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Dublin Jesuits create Internet prayer space.

At first, the story line reads like the plot of an Evelyn Waugh novel or an Alec Guinness movie. Two Dublin Jesuits, seemingly unsophisticated in the ways of e-commerce and Internet marketing, launch a no-frills Web site designed to help people pray. Their site goes online at the beginning of Lent 1999. Soon, people as far away as the Arctic Circle and Australia are logging onto the site, learning to pray online and enthusiastically e-mailing information about the site to their friends.

By Lent 2000, the project had become so successful that the Irish Jesuits are advertising their Web address, on the sides of 160 buses driving the streets of Dublin and Belfast.

Came Easter Sunday of the first year of the new millennium, most of the world media had picked up the story and people of all ages, all faiths and all over the world -- in offices, homes, schools and colleges -- were turning on their computers and logging in at a rate of 3,000 to 4,000 a day -- approximately one hit every 30 seconds. The popularity of the Irish Web site has begun to snowball and, as its hit counter reaches the half-million mark, shows every sign of becoming a spiritual avalanche.

The "Sacred Space" Web page is the brainchild of Jesuit Fr. Alan McGuckian, director of the Jesuit Communication Centre in Dublin. He is assisted in the upkeep of the site by another Jesuit, Fr. Peter Scally, and by lay theologian Roisin Pye. "It has helped people to realize that prayer doesn't mean rattling off a lot of words," explains McGuckian. "It's about getting in touch with the presence of God in your life. That's what Sacred Space is about."

Web designer Scally suggests an additional reason for the popularity of the Irish Jesuits' site: "When you are sitting at your computer you are probably as comfortable, attentive and focused as you ever are. Add to that the privacy and intimacy of the medium and you see why the attraction of praying in this way goes much deeper than mere convenience."

Judging by anecdotal feedback from the Web site's users, Sacred Space addresses the three major difficulties many contemporary men and women seem to have with prayer: They don't have the time, don't know where to begin, and the kinds of formula prayers they were most familiar with as children now seem inappropriate for them as adults.

In addition, the Sacred Space site also meets a deep need for meaning and transcendence, especially in the atmosphere of the contemporary workplace. As one viewer from Milan e-mailed Dublin about his discovery of Sacred Space: "Read about your Web page on my Reuters screen. Praying in the middle of the Microsoft stock crisis? I went to have a look. What a wonderful thing! I'm going to find time for it every day. Thank you so much." Another cyberspace surfer from Germany put it this way, "I was sitting here in my bureau in Frankfurt, reading Der Spiegel online. They wrote about your site and so I took a look. The prayer was very intensive and very helpful. If you just deal with money all the time of the day, you are glad to feel that there is something different and more helpful -- God."

The genius of the Sacred Space Web site--and the apparent source of its great attraction to Internet users -- is its ability to adapt classic techniques of Ignatian prayer to contemporary needs. The site is opens without advertising banners, clutter or cookies, and then leads the reader through a prayer session of approximately 10 minutes. Following the Ignatian formula, one is guided fast to an awareness of the presence of God. Then one is gently asked to trust in God's love and reflect on the feelings of the moment. Viewers then move to reflection on a few lines of scripture, different for each day. Visitors are encouraged to proceed at their own pace.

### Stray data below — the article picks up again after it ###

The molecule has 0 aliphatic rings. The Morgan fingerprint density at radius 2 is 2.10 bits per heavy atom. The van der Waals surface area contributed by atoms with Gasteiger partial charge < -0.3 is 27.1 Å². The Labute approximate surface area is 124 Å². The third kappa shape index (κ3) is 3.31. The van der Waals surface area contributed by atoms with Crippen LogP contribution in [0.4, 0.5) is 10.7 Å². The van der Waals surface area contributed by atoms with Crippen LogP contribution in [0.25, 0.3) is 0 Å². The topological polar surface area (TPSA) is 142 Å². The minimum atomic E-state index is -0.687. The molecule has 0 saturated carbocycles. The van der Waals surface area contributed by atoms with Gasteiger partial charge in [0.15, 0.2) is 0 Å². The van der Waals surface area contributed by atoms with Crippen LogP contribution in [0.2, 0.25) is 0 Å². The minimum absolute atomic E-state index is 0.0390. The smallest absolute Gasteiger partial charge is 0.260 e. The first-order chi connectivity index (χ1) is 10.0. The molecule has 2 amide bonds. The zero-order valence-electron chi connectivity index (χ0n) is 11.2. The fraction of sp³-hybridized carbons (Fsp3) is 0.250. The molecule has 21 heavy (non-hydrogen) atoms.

"Some days, it might not be the scripture at all, but a sudden awareness of God's presence around me that moves me deeply," the site's instructions advise. "If this happens, I don't have to click `Move On' immediately and start reading the scripture. I can allow myself to dwell for a while on whatever it was that caused that feeling in me. Such feelings are one of the ways God can speak to us and bring us into conversation with the Lord."

Only a click away, for viewers whose minds might wander at particular parts of the prayer experience, are pages of a "Prayer Guide" by contemporary Jesuit spiritual writers with suggestions for body and breathing exercises. The whole experience, the Jesuits explain, is aimed at helping one enter the presence of God in one's life using one's own words, if those are needed, rather than repeating other people's words of prayer. Equally available, on the last page of the Web site, is the "feedback" button offering hundreds of e-mail messages from users all over the world whose spiritual lives have been enriched by their prayer at the Sacred Space site.

Cistercian Fr. Basil Pennington observed once that the reason for the popularity of so many teachers of meditation -- the gurus and maharishis who attracted devotees in the United States in the 1960s -- was that they offered spiritual seekers a prayer technique they could take home and immediately put to use. The Jesuits of Dublin through their ingenious utilization of the Web and their creation of have offered the men and women of their age a way of prayer that is not only as convenient and accessible as turning on the computer each day, but one that is simple, precise and spiritually satisfying.
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Publication:National Catholic Reporter
Article Type:Brief Article
Geographic Code:4EUIR
Date:Apr 28, 2000
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